Researchers have recently developed and validated an online health calculator called the Cardiovascular Disease Population Risk Tool (CVDPoRT) that can help people check their risk of heart disease and their heart age.
The CVDPoRT analyzes factors that can affect a person’s risk of developing cardiovascular disease, such as lifestyle behaviors, health status, education and ethnicity.
“What sets this cardiovascular risk calculator apart is that it looks at healthy living, and it is better calibrated to the Canadian population,” says lead author Dr. Doug Manuel, senior scientist at The Ottawa Hospital, senior core scientist at the Institute for Clinical Evaluative Sciences (ICES) and a professor at the University of Ottawa.
Employing a “big data” strategy, researchers analyzed data that was gathered from 104, 219 Ontario residents who participated in the Canadian Community Health Surveys from 2001 to 2007.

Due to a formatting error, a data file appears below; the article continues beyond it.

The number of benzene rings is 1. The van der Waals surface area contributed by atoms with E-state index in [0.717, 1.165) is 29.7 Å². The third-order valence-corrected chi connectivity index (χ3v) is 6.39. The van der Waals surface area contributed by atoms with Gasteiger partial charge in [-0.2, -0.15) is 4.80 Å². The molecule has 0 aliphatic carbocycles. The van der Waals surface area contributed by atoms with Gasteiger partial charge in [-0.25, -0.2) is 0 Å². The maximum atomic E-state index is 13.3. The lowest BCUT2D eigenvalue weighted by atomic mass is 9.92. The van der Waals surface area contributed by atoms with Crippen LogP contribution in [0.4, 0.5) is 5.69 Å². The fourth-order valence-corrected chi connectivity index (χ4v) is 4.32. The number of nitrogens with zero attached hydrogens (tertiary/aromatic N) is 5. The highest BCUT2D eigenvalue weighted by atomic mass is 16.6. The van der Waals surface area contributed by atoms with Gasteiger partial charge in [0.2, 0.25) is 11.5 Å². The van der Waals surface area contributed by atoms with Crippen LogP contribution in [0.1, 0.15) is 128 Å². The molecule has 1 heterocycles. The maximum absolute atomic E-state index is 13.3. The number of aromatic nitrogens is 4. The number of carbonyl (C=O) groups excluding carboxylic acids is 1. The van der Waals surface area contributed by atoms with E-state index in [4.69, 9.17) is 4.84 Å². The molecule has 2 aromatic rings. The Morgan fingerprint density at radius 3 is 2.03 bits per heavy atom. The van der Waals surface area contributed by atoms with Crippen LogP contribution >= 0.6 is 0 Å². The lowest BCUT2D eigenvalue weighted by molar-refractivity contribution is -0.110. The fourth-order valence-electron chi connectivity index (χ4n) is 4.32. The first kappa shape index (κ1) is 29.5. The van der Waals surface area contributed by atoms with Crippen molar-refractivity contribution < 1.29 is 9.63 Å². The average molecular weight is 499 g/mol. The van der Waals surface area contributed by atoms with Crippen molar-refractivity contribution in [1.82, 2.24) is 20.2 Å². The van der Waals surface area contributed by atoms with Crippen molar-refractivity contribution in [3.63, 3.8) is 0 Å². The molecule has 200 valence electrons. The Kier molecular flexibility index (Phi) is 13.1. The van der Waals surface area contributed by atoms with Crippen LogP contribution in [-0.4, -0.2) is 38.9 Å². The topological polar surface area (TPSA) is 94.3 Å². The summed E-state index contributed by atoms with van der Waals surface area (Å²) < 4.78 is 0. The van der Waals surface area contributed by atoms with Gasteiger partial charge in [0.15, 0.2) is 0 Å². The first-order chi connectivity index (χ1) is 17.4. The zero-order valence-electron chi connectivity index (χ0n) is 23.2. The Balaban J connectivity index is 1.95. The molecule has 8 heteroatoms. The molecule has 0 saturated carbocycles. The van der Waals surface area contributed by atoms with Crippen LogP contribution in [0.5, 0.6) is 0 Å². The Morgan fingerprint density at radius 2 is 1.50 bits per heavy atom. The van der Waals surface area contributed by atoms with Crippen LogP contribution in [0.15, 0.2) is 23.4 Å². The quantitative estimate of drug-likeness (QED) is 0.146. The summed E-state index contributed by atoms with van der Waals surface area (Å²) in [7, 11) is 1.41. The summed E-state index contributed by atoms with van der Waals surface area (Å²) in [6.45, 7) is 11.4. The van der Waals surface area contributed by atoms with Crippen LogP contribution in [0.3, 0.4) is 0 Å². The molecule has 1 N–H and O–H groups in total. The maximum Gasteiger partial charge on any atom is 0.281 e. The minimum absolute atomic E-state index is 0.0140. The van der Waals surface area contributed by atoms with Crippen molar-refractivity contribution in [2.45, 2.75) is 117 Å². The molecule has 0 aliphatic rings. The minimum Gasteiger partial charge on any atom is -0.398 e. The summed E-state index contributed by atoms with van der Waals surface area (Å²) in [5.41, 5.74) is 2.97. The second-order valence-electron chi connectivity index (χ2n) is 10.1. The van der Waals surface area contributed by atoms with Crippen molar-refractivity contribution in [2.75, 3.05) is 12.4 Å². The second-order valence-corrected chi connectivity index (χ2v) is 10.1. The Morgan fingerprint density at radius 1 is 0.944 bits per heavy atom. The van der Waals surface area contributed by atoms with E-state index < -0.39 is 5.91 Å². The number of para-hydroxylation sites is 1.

The data was connected to Institute for Clinical Evaluative Sciences (ICES) data on deaths and hospitalization.
The participants’ age varied from 20 to 105 years old.
The CVDPoRT also examines several factors, including age, smoking status and lifetime exposure, sense of belonging, stress, physical activity, diet, alcohol consumption and health conditions, such as diabetes and high blood pressure.
It gives people an accurate prediction regarding their risk of hospitalization or death due to cardiovascular disease within the next five years.
“A lot of people are interested in healthy living, but often we don’t have that discussion in the doctor’s office,” said Dr. Manuel.
“Doctors will check your blood pressure and cholesterol levels, but they don’t necessarily ask about lifestyle factors that could put you at risk of a heart attack and stroke. We hope this tool can help people—and their care team—with better information about healthy living and options for reducing their risk of heart attack and stroke,” he added.
In Canada, cardiovascular disease is the primary cause of death, even though death risks are reversible when there are changes in lifestyle.
Stil, many people are oblivious of their cardiovascular risk until they undergo a cardiac event that may be terminal.
Although the CVDPoRT is created for the Canadian population, it can be modified for other countries that gather health survey data.
Details regarding the online tool were published in the Canadian Medical Association Journal.